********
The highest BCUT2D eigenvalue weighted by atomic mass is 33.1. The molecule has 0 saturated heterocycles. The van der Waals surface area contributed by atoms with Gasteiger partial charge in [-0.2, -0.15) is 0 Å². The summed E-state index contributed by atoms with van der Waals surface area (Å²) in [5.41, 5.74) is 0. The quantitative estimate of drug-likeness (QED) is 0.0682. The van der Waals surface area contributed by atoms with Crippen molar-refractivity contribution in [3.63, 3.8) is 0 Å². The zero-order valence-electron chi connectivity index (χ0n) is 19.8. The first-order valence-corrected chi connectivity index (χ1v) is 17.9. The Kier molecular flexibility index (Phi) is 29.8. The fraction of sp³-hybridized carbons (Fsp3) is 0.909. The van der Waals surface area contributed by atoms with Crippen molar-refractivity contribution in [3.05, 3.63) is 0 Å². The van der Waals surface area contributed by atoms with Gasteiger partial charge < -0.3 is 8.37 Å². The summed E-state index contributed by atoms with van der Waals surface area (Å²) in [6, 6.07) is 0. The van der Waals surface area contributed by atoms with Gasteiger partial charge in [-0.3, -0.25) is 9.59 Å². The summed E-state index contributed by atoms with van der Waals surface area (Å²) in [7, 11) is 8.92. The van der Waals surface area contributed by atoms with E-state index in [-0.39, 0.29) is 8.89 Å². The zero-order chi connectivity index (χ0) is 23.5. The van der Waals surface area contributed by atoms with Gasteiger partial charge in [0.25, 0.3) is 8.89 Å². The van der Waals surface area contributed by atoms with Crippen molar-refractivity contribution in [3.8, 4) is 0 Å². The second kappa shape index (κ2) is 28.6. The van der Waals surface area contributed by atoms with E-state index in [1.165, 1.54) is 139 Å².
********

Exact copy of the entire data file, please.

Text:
The highest BCUT2D eigenvalue weighted by atomic mass is 33.1. The molecule has 0 saturated heterocycles. The van der Waals surface area contributed by atoms with Gasteiger partial charge in [-0.2, -0.15) is 0 Å². The summed E-state index contributed by atoms with van der Waals surface area (Å²) in [5.41, 5.74) is 0. The quantitative estimate of drug-likeness (QED) is 0.0682. The van der Waals surface area contributed by atoms with Crippen molar-refractivity contribution in [3.63, 3.8) is 0 Å². The zero-order valence-electron chi connectivity index (χ0n) is 19.8. The first-order valence-corrected chi connectivity index (χ1v) is 17.9. The Kier molecular flexibility index (Phi) is 29.8. The fraction of sp³-hybridized carbons (Fsp3) is 0.909. The van der Waals surface area contributed by atoms with Crippen molar-refractivity contribution in [3.05, 3.63) is 0 Å². The van der Waals surface area contributed by atoms with Gasteiger partial charge < -0.3 is 8.37 Å². The summed E-state index contributed by atoms with van der Waals surface area (Å²) in [6, 6.07) is 0. The van der Waals surface area contributed by atoms with Gasteiger partial charge in [-0.3, -0.25) is 9.59 Å². The summed E-state index contributed by atoms with van der Waals surface area (Å²) in [7, 11) is 8.92. The van der Waals surface area contributed by atoms with E-state index in [-0.39, 0.29) is 8.89 Å². The zero-order chi connectivity index (χ0) is 23.5. The van der Waals surface area contributed by atoms with Gasteiger partial charge in [0.25, 0.3) is 8.89 Å². The van der Waals surface area contributed by atoms with Crippen molar-refractivity contribution in [3.8, 4) is 0 Å². The second kappa shape index (κ2) is 28.6. The van der Waals surface area contributed by atoms with E-state index in [1.165, 1.54) is 139 Å².